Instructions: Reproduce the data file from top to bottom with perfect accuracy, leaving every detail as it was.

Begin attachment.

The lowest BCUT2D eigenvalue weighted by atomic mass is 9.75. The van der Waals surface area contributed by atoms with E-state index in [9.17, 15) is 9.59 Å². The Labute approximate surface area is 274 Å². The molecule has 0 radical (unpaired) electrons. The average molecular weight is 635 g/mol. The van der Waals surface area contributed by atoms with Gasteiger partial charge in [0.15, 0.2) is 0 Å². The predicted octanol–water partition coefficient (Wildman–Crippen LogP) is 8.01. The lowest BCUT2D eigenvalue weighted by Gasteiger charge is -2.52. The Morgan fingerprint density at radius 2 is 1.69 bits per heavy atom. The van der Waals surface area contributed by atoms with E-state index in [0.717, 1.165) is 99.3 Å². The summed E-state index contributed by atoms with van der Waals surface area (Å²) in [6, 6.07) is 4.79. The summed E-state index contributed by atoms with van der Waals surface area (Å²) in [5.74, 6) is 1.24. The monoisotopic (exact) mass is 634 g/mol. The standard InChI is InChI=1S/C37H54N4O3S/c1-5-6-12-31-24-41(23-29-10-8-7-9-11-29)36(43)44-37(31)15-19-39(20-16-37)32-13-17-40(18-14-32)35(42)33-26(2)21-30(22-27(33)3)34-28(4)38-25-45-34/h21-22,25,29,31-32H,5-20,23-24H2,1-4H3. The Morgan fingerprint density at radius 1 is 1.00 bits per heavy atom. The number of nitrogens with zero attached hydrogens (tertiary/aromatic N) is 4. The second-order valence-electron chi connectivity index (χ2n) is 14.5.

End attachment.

The lowest BCUT2D eigenvalue weighted by atomic mass is 9.75. The van der Waals surface area contributed by atoms with E-state index in [9.17, 15) is 9.59 Å². The Labute approximate surface area is 274 Å². The molecule has 0 radical (unpaired) electrons. The average molecular weight is 635 g/mol. The van der Waals surface area contributed by atoms with Gasteiger partial charge in [0.15, 0.2) is 0 Å². The predicted octanol–water partition coefficient (Wildman–Crippen LogP) is 8.01. The lowest BCUT2D eigenvalue weighted by Gasteiger charge is -2.52. The Morgan fingerprint density at radius 2 is 1.69 bits per heavy atom. The van der Waals surface area contributed by atoms with E-state index in [0.717, 1.165) is 99.3 Å². The summed E-state index contributed by atoms with van der Waals surface area (Å²) in [6, 6.07) is 4.79. The summed E-state index contributed by atoms with van der Waals surface area (Å²) in [5.74, 6) is 1.24. The monoisotopic (exact) mass is 634 g/mol. The standard InChI is InChI=1S/C37H54N4O3S/c1-5-6-12-31-24-41(23-29-10-8-7-9-11-29)36(43)44-37(31)15-19-39(20-16-37)32-13-17-40(18-14-32)35(42)33-26(2)21-30(22-27(33)3)34-28(4)38-25-45-34/h21-22,25,29,31-32H,5-20,23-24H2,1-4H3. The Morgan fingerprint density at radius 1 is 1.00 bits per heavy atom. The number of nitrogens with zero attached hydrogens (tertiary/aromatic N) is 4. The second-order valence-electron chi connectivity index (χ2n) is 14.5.